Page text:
JOURNALIST KILLED IN WEST BANK

New York, March 23, 2004—The Committee to Protect Journalists (CPJ) is saddened and alarmed by the death yesterday of Palestinian journalist Mohamed Abu Halima, who was killed outside the city of Nablus in the West Bank.

According to local Palestinian journalists, Abu Halima, who was a journalism student at Al-Najah University in Nablus and a correspondent for university-affiliated Al-Najah radio station, was killed yesterday morning at the entrance of the Balata refugee camp, outside the city of Nablus. Abu Halima, who also worked as a freelance photographer, was reporting on Israeli troop activity near the camp.

Moaz Shraida, a producer and host at the station who was speaking to the journalist moments before he was killed, said that Abu Halima described three Israeli jeeps about a mile (2 kilometers) away from the camp’s entrance, where he was standing. Shraida said that Abu Halima told him that he had begun to take photographs of the jeeps. Shraida said that he then heard gunfire and lost contact with Abu Halima.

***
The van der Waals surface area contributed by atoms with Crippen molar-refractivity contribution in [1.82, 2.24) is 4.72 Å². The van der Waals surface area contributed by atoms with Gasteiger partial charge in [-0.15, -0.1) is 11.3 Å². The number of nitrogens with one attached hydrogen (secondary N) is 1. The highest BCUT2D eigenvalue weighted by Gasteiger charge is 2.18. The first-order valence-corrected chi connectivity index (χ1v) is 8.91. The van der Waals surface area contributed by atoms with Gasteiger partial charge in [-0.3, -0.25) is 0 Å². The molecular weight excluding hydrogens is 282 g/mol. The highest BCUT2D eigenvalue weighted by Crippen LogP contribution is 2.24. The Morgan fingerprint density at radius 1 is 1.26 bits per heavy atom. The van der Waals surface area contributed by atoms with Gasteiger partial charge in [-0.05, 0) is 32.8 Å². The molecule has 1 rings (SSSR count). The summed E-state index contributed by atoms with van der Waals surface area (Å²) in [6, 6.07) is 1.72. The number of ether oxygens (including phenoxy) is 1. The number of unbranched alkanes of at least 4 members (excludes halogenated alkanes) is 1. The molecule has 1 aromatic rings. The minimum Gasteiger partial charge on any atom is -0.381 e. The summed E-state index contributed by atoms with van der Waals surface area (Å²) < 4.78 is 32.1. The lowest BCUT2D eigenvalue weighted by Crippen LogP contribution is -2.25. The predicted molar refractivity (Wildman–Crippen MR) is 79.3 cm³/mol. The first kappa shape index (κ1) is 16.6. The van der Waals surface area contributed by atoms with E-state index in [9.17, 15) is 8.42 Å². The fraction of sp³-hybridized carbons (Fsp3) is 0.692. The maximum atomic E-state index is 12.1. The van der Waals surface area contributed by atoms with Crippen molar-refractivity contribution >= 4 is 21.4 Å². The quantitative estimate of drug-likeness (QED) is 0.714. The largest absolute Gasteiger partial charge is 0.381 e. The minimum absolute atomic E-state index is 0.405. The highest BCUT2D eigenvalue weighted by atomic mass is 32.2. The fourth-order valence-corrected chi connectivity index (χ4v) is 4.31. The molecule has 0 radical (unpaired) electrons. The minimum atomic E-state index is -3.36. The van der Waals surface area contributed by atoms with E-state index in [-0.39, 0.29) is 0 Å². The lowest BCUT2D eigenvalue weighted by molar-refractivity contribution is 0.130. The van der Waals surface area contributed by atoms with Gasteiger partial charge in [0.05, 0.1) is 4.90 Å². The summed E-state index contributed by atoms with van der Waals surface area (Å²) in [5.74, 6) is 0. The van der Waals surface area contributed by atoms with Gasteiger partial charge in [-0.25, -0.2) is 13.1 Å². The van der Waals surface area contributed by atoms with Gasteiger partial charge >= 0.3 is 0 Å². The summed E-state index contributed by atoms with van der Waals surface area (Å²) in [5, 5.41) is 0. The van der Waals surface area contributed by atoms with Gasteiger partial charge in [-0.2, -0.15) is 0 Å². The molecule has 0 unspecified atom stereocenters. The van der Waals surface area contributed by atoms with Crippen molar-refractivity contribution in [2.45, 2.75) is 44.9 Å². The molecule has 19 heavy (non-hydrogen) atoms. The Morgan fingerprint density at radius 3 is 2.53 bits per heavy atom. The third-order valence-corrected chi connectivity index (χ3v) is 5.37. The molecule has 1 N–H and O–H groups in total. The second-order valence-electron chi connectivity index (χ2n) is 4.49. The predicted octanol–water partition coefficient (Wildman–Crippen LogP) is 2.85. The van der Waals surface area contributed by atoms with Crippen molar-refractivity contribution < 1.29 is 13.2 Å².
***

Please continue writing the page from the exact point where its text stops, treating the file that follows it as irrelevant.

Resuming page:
Shraida spoke later to Abu Halima’s cousin who was at the scene. The cousin said that Abu Halima was struck by Israeli gunfire in the stomach and died at a local hospital. CPJ has not been able to speak with Abu Halima’s cousin or independently confirm his account.

A family member of Abu Halima told CPJ that Abu Halima was dressed in street clothing the day of the shooting. Local journalists told CPJ that witnesses they spoke to said that Abu Halima was standing among a crowd of people at the entrance of the camp when he was shot. The journalists also said that prior to the shooting there had been clashes in the area between Palestinian youths and the Israeli army.

In a voicemail message to CPJ, a spokesman for the Israel Defense Force who identified himself as Sam Weiderman said that "as far as we know, [Abu Halima] was not a journalist"; that Abu Halima "was armed and he opened fire on IDF forces"; and that the IDF "returned fire."

CPJ is continuing to investigate the case.



March 23, 2004 12:00 PM ET |

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